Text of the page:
Monument Valley has been the embodiment of the American Southwest in the popular culture since John Ford began making his Westerns there (starting with Stagecoach). And the visual impact of the place has been drawing photographers even since. To fully access these unique shoot locations, a tour is a necessity.
The landscape photographer Josef Muench photographed the area in the early days and throughout his career with Arizona Highways magazine. Muench’s images of the place were what Harry Goulding used in the 1930s to convince John Ford to shoot his next film there. Ansel Adams photographed there. David Muench (Josef’s son) just put out a nice Monument Valley photo book that’s a useful overview for anyone who wants location ideas.
There are several unique shooting spots to Monument Valley: 1. the “View” location is on the hilltop where the hotel of that name is located. 2. The dirt road that goes into the tribal park takes general visitors to several other classic spots including John Ford Point (below). 3. Monument Valley tours go to places like Big Hogan and Ear of the Wind not on that main tourist road. 4. Locations like Mystery Valley, Tear Drop Arch and Agathlan are not in the main valley but are equally representative of this sacred place. For more images of Monument Valley.
Key Park Areas
Mystery Valley locations (above) are just south of Monument Valley in a separate section of the park. This area includes that has some of the best ruins, ones originally built by the ancient Puebloans. This area also requires a tour to access.
Creatively, the sweet spot for Monument Valley is to break the shot down to its simplest visual components, earth, monolith, sand, sky. Then remove every extraneous element.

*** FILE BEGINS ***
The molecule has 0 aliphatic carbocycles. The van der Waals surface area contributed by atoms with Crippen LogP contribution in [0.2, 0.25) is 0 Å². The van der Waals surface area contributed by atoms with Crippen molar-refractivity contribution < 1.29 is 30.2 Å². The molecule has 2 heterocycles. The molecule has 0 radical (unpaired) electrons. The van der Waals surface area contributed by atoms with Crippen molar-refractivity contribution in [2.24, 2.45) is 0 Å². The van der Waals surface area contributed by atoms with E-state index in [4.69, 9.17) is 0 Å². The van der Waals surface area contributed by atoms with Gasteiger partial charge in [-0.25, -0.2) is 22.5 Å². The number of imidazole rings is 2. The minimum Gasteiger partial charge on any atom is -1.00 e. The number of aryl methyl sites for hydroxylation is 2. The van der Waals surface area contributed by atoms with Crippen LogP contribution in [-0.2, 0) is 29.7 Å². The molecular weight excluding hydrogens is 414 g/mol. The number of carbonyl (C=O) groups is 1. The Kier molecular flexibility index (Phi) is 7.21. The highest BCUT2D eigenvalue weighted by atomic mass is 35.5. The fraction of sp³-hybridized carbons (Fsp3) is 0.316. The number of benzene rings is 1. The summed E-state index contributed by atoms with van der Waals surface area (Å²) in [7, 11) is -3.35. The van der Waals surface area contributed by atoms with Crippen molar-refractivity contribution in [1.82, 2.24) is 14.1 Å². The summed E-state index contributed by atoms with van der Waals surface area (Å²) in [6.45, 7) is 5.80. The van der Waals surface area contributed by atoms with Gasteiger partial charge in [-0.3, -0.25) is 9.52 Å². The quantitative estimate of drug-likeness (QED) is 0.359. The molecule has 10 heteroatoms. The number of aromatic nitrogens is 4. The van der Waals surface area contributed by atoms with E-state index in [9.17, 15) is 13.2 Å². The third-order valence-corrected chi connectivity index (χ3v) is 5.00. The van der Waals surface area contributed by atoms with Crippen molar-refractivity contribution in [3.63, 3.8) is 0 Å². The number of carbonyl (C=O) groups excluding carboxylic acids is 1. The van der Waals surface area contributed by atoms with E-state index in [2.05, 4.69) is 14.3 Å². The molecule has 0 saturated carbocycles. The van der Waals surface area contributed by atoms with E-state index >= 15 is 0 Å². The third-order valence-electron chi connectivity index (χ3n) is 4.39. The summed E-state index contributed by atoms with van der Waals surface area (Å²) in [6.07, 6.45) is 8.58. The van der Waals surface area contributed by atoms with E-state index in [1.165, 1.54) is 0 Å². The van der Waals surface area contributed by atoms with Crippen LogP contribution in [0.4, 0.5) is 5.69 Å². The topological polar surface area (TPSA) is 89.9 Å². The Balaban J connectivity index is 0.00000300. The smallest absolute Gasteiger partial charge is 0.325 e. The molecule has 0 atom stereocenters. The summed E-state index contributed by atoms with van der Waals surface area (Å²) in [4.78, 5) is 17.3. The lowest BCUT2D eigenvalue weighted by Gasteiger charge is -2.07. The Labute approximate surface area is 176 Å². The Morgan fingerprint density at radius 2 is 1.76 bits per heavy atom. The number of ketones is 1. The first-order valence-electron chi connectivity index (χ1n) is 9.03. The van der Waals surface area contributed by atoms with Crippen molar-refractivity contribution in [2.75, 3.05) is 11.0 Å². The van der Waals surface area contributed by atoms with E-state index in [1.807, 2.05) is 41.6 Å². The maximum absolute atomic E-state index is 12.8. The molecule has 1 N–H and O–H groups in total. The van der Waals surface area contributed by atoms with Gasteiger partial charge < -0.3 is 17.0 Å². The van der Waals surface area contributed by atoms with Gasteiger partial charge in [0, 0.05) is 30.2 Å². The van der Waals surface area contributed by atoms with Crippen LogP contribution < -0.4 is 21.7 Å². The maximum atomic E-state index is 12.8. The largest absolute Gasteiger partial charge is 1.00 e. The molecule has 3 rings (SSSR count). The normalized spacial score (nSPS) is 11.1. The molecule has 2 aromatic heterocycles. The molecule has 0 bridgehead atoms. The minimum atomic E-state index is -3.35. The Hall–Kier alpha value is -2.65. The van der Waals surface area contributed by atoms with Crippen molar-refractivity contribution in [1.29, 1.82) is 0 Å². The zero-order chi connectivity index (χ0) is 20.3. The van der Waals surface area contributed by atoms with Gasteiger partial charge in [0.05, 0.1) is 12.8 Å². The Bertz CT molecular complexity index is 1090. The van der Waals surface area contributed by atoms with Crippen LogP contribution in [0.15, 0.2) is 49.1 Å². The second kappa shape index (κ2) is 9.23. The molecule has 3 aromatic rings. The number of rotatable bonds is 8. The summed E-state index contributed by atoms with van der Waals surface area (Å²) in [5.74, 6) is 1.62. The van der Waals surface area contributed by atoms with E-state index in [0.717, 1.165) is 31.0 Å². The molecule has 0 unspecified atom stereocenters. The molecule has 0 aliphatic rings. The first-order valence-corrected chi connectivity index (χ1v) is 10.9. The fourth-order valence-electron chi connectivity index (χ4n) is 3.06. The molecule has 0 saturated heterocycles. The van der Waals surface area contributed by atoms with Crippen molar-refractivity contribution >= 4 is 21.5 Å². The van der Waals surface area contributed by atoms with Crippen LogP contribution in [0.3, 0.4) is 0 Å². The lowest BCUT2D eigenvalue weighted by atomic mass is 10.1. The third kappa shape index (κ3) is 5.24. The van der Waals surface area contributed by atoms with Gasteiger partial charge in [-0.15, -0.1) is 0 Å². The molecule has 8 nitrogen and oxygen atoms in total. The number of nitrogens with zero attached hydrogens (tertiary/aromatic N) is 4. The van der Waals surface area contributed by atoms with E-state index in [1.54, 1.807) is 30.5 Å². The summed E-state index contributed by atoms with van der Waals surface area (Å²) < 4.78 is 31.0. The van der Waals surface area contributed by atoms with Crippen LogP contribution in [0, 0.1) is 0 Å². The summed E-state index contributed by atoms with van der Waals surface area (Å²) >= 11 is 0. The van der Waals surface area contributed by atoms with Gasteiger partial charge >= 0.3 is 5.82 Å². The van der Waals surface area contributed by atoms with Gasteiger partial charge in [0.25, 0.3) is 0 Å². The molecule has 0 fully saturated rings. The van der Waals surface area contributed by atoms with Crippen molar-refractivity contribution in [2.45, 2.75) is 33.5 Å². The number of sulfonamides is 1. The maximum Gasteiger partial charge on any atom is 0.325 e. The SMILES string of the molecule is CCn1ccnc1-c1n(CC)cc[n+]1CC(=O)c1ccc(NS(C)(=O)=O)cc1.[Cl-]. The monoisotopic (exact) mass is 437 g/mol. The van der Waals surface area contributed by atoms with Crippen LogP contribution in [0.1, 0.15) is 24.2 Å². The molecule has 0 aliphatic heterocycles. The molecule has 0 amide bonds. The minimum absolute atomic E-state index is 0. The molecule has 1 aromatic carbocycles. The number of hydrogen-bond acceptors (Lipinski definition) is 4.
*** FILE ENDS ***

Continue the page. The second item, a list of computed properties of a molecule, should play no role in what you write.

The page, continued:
None of these compositions is too complex. But hopefully, the visual journey is clear. The huge stone columns and buttes carry much of the visual interest simply by being so iconic. That’s one reason so many of the structures seem recognizable, the Sisters, Totem Pole, Mittens, etc. Because each is so definitive, even archetypal, when strewn across this ancient valley.
Of course, the photographer has to bring their own vision to the Valley, put elements into relationship, throw the monoliths into relief as light works its magic. Part of this skill is just showing up when the light is more distinctive, part is weighing the compositional elements thoughtfully.
Framing the Chess Pieces
To me, Monument Valley is like a chess board populated by monolith, butte, mesa. As you cover the park, different elements come to the fore or retreat into the middle distance. Your work is to put these archetypal monuments into the context of a composition.
With photograph above, I found a spot where the mesa anchored a line of buttes receding into the sunset. To balance that relationship off, I shifted my location to include a twisted cedar, rooting the foreground into the composition.
Agathlan, a volcanic plug on 163 between the Valley and Kayenta, has its own quiet power. I used the fence line and a simple Rule of Thirds structure to provide context.
Here the foreground is a flat sand dune juxtaposed with receding monoliths. The sunset side-lighting adds depth.
The Valley is high desert and if you go in the spring or fall, you’ll often find one “weather event” after another bearing down on you in the course of a day. That can make for less comfortable photo experience, maybe even damp clothing (oh, no). But harsh weather makes for a far more powerful image than the typical summer day — the image emerges out of wind, snow, light.
This shot of the Valley “View” and the image of Ear of the Wind (below) take on some mystery because of the stormy conditions.
The image below is a solid composition but the dark clouds focus the eye towards the direction of the sunset, as does the play of light on the sand dunes and buttes.